Born in Edingurgh and serving with the London Missionary Society, Alexander Stronach arrived in Singapore in 1838 with his brother, John. He moved to Penang in 1839. In August 1843, he attended the Convention of Missionaries on Bible Translation and the LMS Conference of Missionaries in Hong Kong. That year, Alexander and John buried Samuel Dyer next to Robert Morrison in Macao.
Returning to Penang and then Singapore, Stronach closed the LMS “Ultra-Ganges Mission” since it moved to the mainland. He then restored the Malacca printing press in Hong Kong in 1846, and the same year joined John in Xiamen (Amoy) with his wife, Eliza. He helped John and William C. Burns build up a strong, outgoing Chinese church there, which at 52 members was the largest of all the Chinese congregations at the time.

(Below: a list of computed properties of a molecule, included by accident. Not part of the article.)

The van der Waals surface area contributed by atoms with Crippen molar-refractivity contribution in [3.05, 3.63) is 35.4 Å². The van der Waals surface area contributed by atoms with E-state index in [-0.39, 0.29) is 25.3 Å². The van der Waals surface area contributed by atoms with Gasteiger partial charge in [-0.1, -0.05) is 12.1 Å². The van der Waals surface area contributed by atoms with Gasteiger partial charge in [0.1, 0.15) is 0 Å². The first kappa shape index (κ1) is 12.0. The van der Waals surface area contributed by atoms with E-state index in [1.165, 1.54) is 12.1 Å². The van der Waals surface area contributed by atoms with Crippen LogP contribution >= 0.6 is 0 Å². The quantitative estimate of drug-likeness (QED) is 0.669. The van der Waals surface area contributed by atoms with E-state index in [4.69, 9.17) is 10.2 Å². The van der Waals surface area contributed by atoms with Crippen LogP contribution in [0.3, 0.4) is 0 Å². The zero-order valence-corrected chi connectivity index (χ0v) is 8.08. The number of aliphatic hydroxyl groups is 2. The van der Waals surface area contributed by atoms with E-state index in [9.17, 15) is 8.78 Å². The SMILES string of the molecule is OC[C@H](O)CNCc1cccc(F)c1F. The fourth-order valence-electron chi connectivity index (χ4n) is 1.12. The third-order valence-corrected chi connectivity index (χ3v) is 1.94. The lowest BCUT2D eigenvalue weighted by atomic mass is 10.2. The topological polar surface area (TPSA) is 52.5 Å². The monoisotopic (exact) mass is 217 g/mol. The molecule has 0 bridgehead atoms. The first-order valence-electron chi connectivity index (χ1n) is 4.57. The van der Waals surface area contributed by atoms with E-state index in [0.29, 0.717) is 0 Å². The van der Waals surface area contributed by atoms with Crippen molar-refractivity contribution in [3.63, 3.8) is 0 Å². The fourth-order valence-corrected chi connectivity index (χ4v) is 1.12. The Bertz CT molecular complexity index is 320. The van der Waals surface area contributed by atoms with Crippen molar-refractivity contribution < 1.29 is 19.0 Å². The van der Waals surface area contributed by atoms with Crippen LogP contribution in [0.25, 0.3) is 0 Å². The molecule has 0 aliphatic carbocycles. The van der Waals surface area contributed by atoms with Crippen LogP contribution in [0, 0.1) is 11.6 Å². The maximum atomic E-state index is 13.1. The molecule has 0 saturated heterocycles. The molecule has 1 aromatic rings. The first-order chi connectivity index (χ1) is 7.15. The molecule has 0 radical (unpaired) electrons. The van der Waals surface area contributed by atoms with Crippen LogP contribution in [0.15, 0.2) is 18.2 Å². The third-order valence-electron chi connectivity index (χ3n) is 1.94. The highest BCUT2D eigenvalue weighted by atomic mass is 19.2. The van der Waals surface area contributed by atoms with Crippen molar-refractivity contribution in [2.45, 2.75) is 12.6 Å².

Stronach worked mainly in printing, education, and evangelism, but was also a hymn writer and in 1857 he published a hymnbook in Amoy. After retiring to London, he died in 1879.
- A.J. Broomhall, Hudson Taylor and China’s Open Century: Barbarians at the Gates, 309, 407.
- A.J. Broomhall, Hudson Taylor and China’s Open Century: Over the Treaty Wall, 162.
- A.J. Broomhall, Hudson Taylor and China’s Open Century: If I Had A Thousand Lives, 37-8.
- John Roxborogh, “Stronach, Alexander,” Biographical Dictionary of Christian Missions, ed. Gerald Anderson (1998).